So no, I wouldn’t be happy about being forced to go private-only. It would cut down on casual readers stumbling across my blog, and I still have plenty of those. It would prevent readers who use RSS feeds from catching up on new posts, as well as those who read it through websites relying on RSS updates like RawTop’s Breeding Zone. (In Breeding Zone’s case, though, the RSS sucker for all the blogs the site used to propagate has been fucked up and non-functional for nearly a year, and although I’ve asked him about it twice, RawTop seems blithely uninterested in fixing it.)
Well fuck, just leave Google then, another big chunk of you are saying. Sure, I could do that. I’m not sure where I’d go. Tumblr is the Wild West of porn for now, but I’m not placing any bets that it will stay that way forever. I could go to Wordpress, start my own site . . . but some of those options aren’t free or low maintenance. I’d also lose the already-robust ledger of readers I have who access me through Blogger’s blog-reading tools (though how robust that particular stable will remain, once dozens of their favorite blogs all vanish at once, is doubtful). I’m keeping my options open in the longer term, but I’m not going to migrate as a kneejerk reaction.
The simple fact is that my blog really has never relied on photos or videos to grab readers. I post them occasionally (not enough, according to some people). But not regularly. They are the occasional spice to the buffet of verbiage my readers are accustomed to feast upon. I will need to change the sexually-explicit photo showing off my copious pre-cum in my blog header—which I’ve done already. I will need to go through the past four years’ of posts in order to see which ones have explicit image, in order to delete them. Which I will spend some time doing, very shortly.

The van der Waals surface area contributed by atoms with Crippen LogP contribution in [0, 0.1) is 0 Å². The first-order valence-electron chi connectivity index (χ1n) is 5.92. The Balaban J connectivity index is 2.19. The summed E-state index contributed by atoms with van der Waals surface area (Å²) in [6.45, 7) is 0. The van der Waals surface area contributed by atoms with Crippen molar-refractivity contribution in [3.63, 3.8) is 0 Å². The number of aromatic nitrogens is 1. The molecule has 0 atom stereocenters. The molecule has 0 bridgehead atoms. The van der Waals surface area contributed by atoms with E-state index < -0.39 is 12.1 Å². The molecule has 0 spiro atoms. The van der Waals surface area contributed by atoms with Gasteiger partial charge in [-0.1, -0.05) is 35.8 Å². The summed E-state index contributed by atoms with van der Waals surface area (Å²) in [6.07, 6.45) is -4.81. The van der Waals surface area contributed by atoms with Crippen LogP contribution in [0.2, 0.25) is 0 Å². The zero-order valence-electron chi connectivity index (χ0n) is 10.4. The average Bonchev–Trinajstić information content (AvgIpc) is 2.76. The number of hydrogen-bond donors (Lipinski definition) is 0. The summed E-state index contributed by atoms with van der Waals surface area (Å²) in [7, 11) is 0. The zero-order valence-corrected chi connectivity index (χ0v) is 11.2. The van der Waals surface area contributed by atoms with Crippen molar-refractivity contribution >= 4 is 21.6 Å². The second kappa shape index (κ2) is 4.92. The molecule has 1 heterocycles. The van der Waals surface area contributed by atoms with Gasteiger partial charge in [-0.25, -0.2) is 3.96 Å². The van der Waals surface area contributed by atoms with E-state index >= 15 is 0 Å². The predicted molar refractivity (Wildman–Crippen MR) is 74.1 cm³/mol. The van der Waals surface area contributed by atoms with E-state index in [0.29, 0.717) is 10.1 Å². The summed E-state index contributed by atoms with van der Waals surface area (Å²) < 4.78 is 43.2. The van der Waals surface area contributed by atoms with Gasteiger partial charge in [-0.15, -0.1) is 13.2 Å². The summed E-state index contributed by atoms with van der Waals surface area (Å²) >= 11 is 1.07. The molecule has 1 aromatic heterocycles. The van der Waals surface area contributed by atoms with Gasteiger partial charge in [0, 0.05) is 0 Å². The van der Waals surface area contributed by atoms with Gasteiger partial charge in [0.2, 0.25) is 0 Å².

To be honest, though, doing that sounds like a royal fucking pain in my ass . . . especially when, as I’ve noted in a couple of recent entries, the blog already has been feeling like work instead of fun.
More important, that option may be fine for me, but it’s not so okay for bloggers I admire who are fine, robust writers and who do tend use a lot of erotic images in their writings—my friends FelchingPisser and BikeGuy13 come to mind. As tedious as removing images sounds to me, it’s going to be a hundred times worse for them and for my many other brother and sister bloggers who are suddenly anathema to Google. Nor do I have any faith that the company won’t bring down the hammer again and demand that all writers of erotica vacate the premises immediately.
Plus I’m just generally pissed off. I understand that Google is allowed to host and deny whatever it wants on its servers. I get it. But it’s infuriating for a company to claim for years that it is a bastion of freedom of expression that opposes censorship, and then overnight to start a rampant campaign of that self-same censorship.
My brand of sexual expression here is not illegal. The pornography posted in Blogger’s adult blogs is not illegal, either. The company has quite simply decided, after a decade of welcoming and encouraging sex bloggers to use their services, to turn its back upon them. Again—their right. But it’s equally our right to be angry over the abrupt about-face. It’s our right to bitch about and protest it. It’s also our right to wean ourselves away from the parts of Google that the company wants us to use and make a profit from, whether that means their email services, their phone ecosystems, or the Google search engine itself.
What all this ruckus boils down to is that in the short term, my blog won’t be disappearing. I’ll obediently weed out the offending photos, change my header, and keep posting here for now when the fancy strikes. In the longer term, though, I’ll see what the fallout might be and weigh my options.